Cast[edit]

Production[edit]

In February 2013, it was announced that Ellen Page would direct the film, in her directorial debut, from a screenplay by Julia Hart, with Anna Faris attached to star in the film as a teacher.[4] It was also announced that the film would be produced by Gilbert Films and Anonymous Content, Gary Gilbert and Jordan Horowitz producing in representation of Gilbert Films and Doug Wald producing in representation of Anonymous Content. Beachside's Michael B. Clarke and Alex Turtletaub co-produced this film.[5] Nicole Romano and Trevor Adley are executive producers representing Anonymous Content.[4] In May 2015, Anthony Quintal announced via his YouTube channel that he had been cast in the film.[6]

In an interview, Quintal later said that Julia Hart had approached him and said "I just know that you are perfect for this role. I have been looking for someone to play this role for so long. I came across you and your videos recently and thought, 'This is it. He is the one.'"[7] In June 2015, it was announced that Lily Rabe, Timothée Chalamet, Lili Reinhart, and Rob Huebel had all been cast in the film, with Rabe replacing Faris.[8] It was also announced Julia Hart, who wrote the screenplay, would make her directorial debut, replacing Page.[8]

Filming[edit]

Production on the film began in May 2015, in Simi Valley, California, and concluded on June 22, 2015.[citation needed]

Release[edit]

The film had its world premiere at SXSW on March 12, 2016.[9][2] Shortly after, The Orchard acquired distribution rights to the film.[10] The film was released in a limited release on September 16, 2016, before being released through video on demand on September 20, 2016.[11][12]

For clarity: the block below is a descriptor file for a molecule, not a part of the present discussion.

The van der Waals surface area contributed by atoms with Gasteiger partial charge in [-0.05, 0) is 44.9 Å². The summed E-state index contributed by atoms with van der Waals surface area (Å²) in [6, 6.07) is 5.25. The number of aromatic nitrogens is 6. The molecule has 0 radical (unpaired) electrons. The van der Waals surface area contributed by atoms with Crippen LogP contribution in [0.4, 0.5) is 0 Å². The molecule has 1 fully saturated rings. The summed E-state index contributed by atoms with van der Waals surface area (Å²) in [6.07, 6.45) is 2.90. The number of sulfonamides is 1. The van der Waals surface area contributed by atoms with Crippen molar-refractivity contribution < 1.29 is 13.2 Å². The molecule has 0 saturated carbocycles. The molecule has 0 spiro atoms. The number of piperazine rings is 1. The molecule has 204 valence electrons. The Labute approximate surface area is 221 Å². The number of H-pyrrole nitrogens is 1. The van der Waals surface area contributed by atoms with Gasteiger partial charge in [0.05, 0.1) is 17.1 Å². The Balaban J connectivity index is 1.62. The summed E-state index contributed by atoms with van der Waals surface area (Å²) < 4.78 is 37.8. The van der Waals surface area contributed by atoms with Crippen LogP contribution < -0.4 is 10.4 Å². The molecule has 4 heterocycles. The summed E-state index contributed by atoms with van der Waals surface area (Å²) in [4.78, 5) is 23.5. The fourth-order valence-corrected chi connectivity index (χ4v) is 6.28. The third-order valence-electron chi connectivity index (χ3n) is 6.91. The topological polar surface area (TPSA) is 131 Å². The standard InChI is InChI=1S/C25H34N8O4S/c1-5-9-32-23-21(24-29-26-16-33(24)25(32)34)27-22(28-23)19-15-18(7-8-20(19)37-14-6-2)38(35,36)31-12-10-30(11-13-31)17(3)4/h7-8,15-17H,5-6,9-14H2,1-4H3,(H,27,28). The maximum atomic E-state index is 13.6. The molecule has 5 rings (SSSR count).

Critical reception[edit]

Stephen Holden of The New York Times classifies the film as a 'NYT Critic's Pick,' describing it as Hart's "modest, warmhearted directorial debut..."[13] He says that Rabe has a "beautifully balanced performance."[13]

Miss Stevens received positive reviews from film critics. It holds an 89% approval rating on review aggregator website Rotten Tomatoes, based on 18 reviews, with an average rating of 7.2/10.[14] On Metacritic, the film holds a rating of 65 out of 100, based on 9 critics, indicating "generally favorable reviews".[15]

Accolades[edit]

Year Festival Category Nominee Result Ref.
2016 SXSW Film Festival Special Jury Award for Best Actress - Narrative Feature
Lily Rabe
Won
[16]
SXSW Grand Jury Award for Narrative Feature
Julia Hart
Nominated